My name is Andrew Joyce, and to my many fans—both of ’em—I want to say hello. To the rest of you good folks, I’d like to introduce myself.
I’m a writer of little renown. Now, as the title of this piece suggests, who am I to give advice? A very good question, one I’ve obviously asked myself. I have four books out and the fifth should be with us any day now. I have gone through what you are all going through. I’ve sat at my damn computer day after day trying to put into words the sensational story swirling around in my head. When I finally had my story on paper—and more or less coherent—I had to start with the editing. Then, to add insult to injury, once the book was published, I had to demean myself to market it. Well, maybe demean is not the right word, but I do so hate to beg. I only mention my time in the trenches so you’ll know that I’m a veteran and have the wounds to prove it.
I’m here today to relate the little of what I’ve learned over the last four years concerning writing. Some of it will be old hat to some of you. And to you brand-new writers looking for a signpost or two to help you find your way, I sincerely hope what I’m about to convey helps.
Okay, enough of the preamble. Let’s get down to business.
I’m not going to tell you how to write, you already know how. As to editing, well, the only thing I can say—and I can’t say it strongly enough—is that you cannot edit your own stuff. Sure, you can go through it three, four, five times, but then you gotta get another set of eyes to look it over. You don’t necessarily need a professional editor, but if you can afford one, go for it.
Find a friend or family member who will read your manuscript and point out where it sucks. And don’t think otherwise, it’s gonna suck until you, and whoever you find to help, are finished with the editing process.
On a related note: Don’t be in a rush to publish. If you put your story out there with grammatical errors, misspellings, and typos, you’re going to ruin your brand. Yes, you can always pull the book and fix it, but anyone who had bought it in the interim … you’ve lost for life. Remember, it’s your name on the book. You don’t want to be embarrassed by putting out anything less than perfect. One last thing on editing: If you have no friends (like me), then you can try beta readers. They’re easy to find online and in book forums. Some are good and some aren’t, but the good ones will point out stuff that you missed.
Now we can go on to my favorite subject, marketing. And don’t fool yourself, you gotta do the marketing.
Using outfits with mailing lists is a good way to go. For $30.00 or $40.00, you’ll sell some books. When I use those resources, I’ll sell a hundred or so. But you can go down that route only sparingly. They let you promote a book once every ninety days. But after the first blast, you’ve probably made most of the sales you’re gonna make anyway. A few of the best are Ereader News Today, Free Kindle Books & Tips, and Choosey Bookworm. There are others and you’ll find ’em if you look for ’em.
Now, on to the “free” marketing: There is no other way to say this, but ya gotta go out and beg. Ya gotta beg for reviews, ya gotta beg to do guest posts or interviews, ya gotta sit at your computer at least ten hours a day—or as many hours a day as you can afford—sending out the same query letter.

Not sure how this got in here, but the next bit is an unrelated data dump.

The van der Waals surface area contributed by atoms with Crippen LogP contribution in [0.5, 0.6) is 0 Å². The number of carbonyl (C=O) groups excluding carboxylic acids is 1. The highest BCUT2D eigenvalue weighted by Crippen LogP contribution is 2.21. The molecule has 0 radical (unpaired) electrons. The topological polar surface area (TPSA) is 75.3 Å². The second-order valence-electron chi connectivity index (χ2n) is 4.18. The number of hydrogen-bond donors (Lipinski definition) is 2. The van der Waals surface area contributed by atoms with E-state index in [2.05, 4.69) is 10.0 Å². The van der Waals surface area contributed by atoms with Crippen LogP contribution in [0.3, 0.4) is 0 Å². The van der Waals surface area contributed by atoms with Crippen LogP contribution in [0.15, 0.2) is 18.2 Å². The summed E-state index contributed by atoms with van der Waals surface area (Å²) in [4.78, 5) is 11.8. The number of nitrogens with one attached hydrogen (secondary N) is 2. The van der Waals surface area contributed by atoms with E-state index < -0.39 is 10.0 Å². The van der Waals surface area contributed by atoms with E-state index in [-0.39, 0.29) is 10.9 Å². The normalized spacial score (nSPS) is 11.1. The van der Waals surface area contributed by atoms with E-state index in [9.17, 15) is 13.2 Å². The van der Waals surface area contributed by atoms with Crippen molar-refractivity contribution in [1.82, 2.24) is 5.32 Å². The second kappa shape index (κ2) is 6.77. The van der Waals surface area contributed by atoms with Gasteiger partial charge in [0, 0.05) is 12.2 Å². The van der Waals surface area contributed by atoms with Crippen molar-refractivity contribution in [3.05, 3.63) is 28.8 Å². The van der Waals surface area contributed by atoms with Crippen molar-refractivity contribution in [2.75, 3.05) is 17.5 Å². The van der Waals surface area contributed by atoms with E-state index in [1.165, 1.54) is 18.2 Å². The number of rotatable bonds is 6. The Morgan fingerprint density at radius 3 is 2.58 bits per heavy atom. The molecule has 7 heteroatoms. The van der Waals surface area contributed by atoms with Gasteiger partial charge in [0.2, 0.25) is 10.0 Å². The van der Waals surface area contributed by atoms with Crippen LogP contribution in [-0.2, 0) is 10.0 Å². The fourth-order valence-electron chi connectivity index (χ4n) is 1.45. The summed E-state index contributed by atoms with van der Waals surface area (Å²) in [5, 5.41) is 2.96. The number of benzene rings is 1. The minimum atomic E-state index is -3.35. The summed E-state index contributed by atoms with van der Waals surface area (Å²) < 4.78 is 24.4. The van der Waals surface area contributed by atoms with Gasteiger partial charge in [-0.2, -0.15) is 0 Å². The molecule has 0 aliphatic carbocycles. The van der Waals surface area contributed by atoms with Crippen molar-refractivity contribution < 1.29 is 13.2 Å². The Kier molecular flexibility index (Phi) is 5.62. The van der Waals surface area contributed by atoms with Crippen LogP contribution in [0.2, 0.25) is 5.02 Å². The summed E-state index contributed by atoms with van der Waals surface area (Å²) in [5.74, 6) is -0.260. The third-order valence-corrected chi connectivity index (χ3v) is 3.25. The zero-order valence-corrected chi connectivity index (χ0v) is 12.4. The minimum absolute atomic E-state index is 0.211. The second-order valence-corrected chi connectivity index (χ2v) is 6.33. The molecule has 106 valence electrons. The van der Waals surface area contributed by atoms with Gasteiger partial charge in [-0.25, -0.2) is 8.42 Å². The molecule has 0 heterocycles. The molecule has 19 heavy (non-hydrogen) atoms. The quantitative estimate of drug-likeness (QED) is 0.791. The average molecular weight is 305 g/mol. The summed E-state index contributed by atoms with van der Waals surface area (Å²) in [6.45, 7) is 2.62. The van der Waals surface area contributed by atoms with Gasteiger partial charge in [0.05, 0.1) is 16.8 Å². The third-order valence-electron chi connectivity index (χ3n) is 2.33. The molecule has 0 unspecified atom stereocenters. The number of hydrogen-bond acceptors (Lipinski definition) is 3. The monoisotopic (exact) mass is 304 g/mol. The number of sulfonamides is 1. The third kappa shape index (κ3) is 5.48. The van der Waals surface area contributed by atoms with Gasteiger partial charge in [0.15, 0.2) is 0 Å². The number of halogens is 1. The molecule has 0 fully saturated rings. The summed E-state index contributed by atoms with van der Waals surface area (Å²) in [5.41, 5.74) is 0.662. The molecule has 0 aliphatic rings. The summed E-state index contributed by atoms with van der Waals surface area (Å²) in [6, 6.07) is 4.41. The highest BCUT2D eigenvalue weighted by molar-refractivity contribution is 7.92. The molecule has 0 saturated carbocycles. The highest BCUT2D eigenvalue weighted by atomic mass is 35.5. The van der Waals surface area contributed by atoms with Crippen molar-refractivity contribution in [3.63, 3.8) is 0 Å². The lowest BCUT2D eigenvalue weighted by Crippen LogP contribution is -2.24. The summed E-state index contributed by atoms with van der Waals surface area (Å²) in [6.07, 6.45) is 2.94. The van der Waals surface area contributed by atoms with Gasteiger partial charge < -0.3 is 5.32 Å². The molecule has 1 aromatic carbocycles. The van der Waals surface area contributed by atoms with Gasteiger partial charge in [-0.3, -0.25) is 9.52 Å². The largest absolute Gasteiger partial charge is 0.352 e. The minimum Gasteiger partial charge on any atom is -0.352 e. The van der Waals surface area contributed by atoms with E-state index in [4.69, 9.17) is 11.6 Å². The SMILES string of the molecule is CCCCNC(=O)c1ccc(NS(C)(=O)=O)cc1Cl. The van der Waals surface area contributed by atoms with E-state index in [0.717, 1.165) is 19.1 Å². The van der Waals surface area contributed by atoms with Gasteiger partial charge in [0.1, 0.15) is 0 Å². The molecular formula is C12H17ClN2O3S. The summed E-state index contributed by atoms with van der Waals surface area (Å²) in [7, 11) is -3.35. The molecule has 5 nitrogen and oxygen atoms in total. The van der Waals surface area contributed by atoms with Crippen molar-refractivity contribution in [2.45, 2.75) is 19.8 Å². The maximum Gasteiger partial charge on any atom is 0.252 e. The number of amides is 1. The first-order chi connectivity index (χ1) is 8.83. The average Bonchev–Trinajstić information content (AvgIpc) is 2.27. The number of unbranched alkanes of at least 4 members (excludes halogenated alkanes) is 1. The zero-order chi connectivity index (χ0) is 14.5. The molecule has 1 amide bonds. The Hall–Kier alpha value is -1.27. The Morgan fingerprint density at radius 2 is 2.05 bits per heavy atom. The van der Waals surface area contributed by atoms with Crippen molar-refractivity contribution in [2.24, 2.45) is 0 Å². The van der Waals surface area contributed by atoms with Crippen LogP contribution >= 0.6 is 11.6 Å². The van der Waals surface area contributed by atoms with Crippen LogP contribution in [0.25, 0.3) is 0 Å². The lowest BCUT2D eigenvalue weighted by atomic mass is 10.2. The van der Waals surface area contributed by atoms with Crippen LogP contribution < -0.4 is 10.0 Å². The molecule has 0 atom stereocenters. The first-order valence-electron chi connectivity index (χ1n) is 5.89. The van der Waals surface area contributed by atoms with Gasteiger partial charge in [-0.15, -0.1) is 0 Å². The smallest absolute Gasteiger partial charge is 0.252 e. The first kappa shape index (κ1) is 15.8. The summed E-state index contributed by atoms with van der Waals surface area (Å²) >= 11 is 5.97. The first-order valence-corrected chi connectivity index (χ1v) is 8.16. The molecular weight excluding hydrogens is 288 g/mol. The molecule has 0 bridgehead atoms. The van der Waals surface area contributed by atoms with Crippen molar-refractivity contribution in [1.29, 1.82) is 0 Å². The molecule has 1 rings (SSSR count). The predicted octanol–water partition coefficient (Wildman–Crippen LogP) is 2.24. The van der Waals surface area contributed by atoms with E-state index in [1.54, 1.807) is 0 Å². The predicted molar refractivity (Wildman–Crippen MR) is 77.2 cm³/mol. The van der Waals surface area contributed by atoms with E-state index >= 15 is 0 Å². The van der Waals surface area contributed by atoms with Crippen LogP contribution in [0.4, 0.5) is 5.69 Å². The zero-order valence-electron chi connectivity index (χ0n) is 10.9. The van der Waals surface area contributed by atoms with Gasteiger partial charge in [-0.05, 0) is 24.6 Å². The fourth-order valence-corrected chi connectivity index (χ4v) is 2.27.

The first bit of advice that I read about when my first book came out was to get the list of Amazon’s top 100 reviewers and send them an email asking for a review of my book. I did that, but I didn’t stop at one hundred. I sent out almost 400 emails. I was into the top 600 by the time I stopped. I did get two of the top 100 to review my book and both of them were kind enough to give it five stars. Subsequently, they’ve bought my other books and gave them good reviews. And that’s good. But … for next two books, I sat down and sent out over a hundred requests to the Amazon reviewers, and I didn’t get one single reply. Not every reviewer has their email address on their page. So, to send out 100 query letters, you have to go through about 300 to 400 profiles. It’s a lotta work.
Next, the book bloggers: This is where the honey is. The people that read their blogs are readers and buyers of books. These are the people you want to know about your book. You can get lists of book bloggers by googling “book bloggers.” Who would have thought …?
BUT (and there is always a but), book bloggers are inundated with requests for reviews. Some get 500 requests a week. At first, I went that route asking for reviews and I got a few. But the return on my investment (my time) was slim. I’ll explain.
Once you have the lists, you have to go through them and get the link to the blogger’s page. Then you have to go to their “Policy” page to see if they are even interested in your genre. You’ll be extremely lucky if you hit 50%. Then you have to go to their “About” page and get their name … if it’s there. If it is, personalize the salutation of your “begging” email and send out your request for a review. Then you go to the next name on the list and do the searching all over again. Whew! Makes me tired just remembering going through all that.
I did that for ten hours a day, seven days a week. For each of my books, I must have sent out 3,000 begging letters. But I finally got smart. Instead of asking for a review, I offered to do a guest post or interview. It’s a win-win. The blogger gets content and you get to promote your book.
To date, I’ve done over 600 guest posts and I’ve sold a fair number of books because of those posts.
One last thing: When you start getting reviews, the best policy is not to respond to them. However, if you want to thank someone for a good review, I reckon that’s all right. BUT … NEVER, EVER RESPOND TO A NEGATIVE REVIEW. Do so at your own risk.
I’ve laid out the ground work; you guys can take it from here. And to answer the original question, “Who am I to offer you advice?” I’m nobody, that’s who.